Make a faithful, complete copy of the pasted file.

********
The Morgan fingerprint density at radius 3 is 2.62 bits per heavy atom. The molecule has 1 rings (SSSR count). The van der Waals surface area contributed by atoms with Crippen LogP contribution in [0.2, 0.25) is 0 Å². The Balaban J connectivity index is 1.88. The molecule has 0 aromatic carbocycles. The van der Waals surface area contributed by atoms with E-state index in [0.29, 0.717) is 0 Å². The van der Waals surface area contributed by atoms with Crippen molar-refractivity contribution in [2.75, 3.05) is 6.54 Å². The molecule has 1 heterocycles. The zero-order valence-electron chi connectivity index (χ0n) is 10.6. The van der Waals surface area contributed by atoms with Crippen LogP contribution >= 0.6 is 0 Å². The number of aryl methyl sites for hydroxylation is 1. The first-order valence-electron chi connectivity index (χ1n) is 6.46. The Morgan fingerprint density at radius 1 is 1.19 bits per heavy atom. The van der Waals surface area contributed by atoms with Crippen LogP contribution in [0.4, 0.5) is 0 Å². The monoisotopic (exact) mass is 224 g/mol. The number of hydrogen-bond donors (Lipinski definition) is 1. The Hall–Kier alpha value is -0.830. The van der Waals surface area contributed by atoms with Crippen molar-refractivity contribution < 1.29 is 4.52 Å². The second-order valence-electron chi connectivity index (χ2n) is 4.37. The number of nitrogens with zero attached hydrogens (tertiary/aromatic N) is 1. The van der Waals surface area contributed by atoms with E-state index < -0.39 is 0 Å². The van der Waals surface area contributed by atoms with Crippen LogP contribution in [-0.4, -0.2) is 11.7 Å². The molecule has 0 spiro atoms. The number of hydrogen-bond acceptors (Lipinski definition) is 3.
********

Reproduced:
The Morgan fingerprint density at radius 3 is 2.62 bits per heavy atom. The molecule has 1 rings (SSSR count). The van der Waals surface area contributed by atoms with Crippen LogP contribution in [0.2, 0.25) is 0 Å². The Balaban J connectivity index is 1.88. The molecule has 0 aromatic carbocycles. The van der Waals surface area contributed by atoms with E-state index in [0.29, 0.717) is 0 Å². The van der Waals surface area contributed by atoms with Crippen molar-refractivity contribution in [2.75, 3.05) is 6.54 Å². The molecule has 1 heterocycles. The zero-order valence-electron chi connectivity index (χ0n) is 10.6. The van der Waals surface area contributed by atoms with Crippen LogP contribution >= 0.6 is 0 Å². The number of aryl methyl sites for hydroxylation is 1. The first-order valence-electron chi connectivity index (χ1n) is 6.46. The Morgan fingerprint density at radius 1 is 1.19 bits per heavy atom. The van der Waals surface area contributed by atoms with Crippen LogP contribution in [0.4, 0.5) is 0 Å². The monoisotopic (exact) mass is 224 g/mol. The number of hydrogen-bond donors (Lipinski definition) is 1. The Hall–Kier alpha value is -0.830. The van der Waals surface area contributed by atoms with Crippen molar-refractivity contribution < 1.29 is 4.52 Å². The second-order valence-electron chi connectivity index (χ2n) is 4.37. The number of nitrogens with zero attached hydrogens (tertiary/aromatic N) is 1. The van der Waals surface area contributed by atoms with E-state index < -0.39 is 0 Å². The van der Waals surface area contributed by atoms with Crippen LogP contribution in [-0.4, -0.2) is 11.7 Å². The molecule has 0 spiro atoms. The number of hydrogen-bond acceptors (Lipinski definition) is 3.